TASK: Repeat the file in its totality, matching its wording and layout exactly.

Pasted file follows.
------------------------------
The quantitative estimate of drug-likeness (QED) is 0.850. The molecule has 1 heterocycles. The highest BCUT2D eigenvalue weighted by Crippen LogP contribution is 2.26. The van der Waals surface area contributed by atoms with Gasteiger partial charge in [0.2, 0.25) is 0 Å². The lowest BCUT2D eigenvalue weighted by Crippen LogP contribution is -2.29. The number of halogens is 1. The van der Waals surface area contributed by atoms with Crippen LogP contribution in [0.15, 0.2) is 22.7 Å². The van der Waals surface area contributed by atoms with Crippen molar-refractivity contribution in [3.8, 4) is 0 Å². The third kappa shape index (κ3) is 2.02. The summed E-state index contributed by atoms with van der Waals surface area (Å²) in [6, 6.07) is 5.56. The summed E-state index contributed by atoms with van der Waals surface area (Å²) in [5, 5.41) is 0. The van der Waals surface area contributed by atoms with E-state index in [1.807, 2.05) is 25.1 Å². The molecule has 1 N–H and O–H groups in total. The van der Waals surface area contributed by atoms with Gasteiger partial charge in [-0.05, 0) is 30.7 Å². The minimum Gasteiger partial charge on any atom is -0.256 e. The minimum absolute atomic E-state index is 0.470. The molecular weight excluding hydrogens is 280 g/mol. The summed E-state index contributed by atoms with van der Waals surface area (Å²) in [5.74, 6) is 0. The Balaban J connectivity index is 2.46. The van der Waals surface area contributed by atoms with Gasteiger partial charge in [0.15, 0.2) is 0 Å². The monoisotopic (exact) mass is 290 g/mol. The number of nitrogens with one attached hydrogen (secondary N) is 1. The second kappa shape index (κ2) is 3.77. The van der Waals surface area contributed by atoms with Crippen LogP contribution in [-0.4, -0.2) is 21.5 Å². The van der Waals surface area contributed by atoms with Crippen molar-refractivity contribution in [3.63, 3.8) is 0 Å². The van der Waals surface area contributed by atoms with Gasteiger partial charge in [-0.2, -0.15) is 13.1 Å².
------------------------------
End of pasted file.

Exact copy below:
The quantitative estimate of drug-likeness (QED) is 0.850. The molecule has 1 heterocycles. The highest BCUT2D eigenvalue weighted by Crippen LogP contribution is 2.26. The van der Waals surface area contributed by atoms with Gasteiger partial charge in [0.2, 0.25) is 0 Å². The lowest BCUT2D eigenvalue weighted by Crippen LogP contribution is -2.29. The number of halogens is 1. The van der Waals surface area contributed by atoms with Crippen LogP contribution in [0.15, 0.2) is 22.7 Å². The van der Waals surface area contributed by atoms with Crippen molar-refractivity contribution in [3.8, 4) is 0 Å². The third kappa shape index (κ3) is 2.02. The summed E-state index contributed by atoms with van der Waals surface area (Å²) in [6, 6.07) is 5.56. The summed E-state index contributed by atoms with van der Waals surface area (Å²) in [5, 5.41) is 0. The van der Waals surface area contributed by atoms with E-state index in [1.807, 2.05) is 25.1 Å². The molecule has 1 N–H and O–H groups in total. The van der Waals surface area contributed by atoms with Gasteiger partial charge in [-0.05, 0) is 30.7 Å². The minimum Gasteiger partial charge on any atom is -0.256 e. The minimum absolute atomic E-state index is 0.470. The molecular weight excluding hydrogens is 280 g/mol. The summed E-state index contributed by atoms with van der Waals surface area (Å²) in [5.74, 6) is 0. The Balaban J connectivity index is 2.46. The van der Waals surface area contributed by atoms with Gasteiger partial charge in [0.15, 0.2) is 0 Å². The monoisotopic (exact) mass is 290 g/mol. The number of nitrogens with one attached hydrogen (secondary N) is 1. The second kappa shape index (κ2) is 3.77. The van der Waals surface area contributed by atoms with Crippen LogP contribution in [-0.4, -0.2) is 21.5 Å². The van der Waals surface area contributed by atoms with Crippen molar-refractivity contribution in [3.63, 3.8) is 0 Å². The van der Waals surface area contributed by atoms with Gasteiger partial charge in [-0.2, -0.15) is 13.1 Å².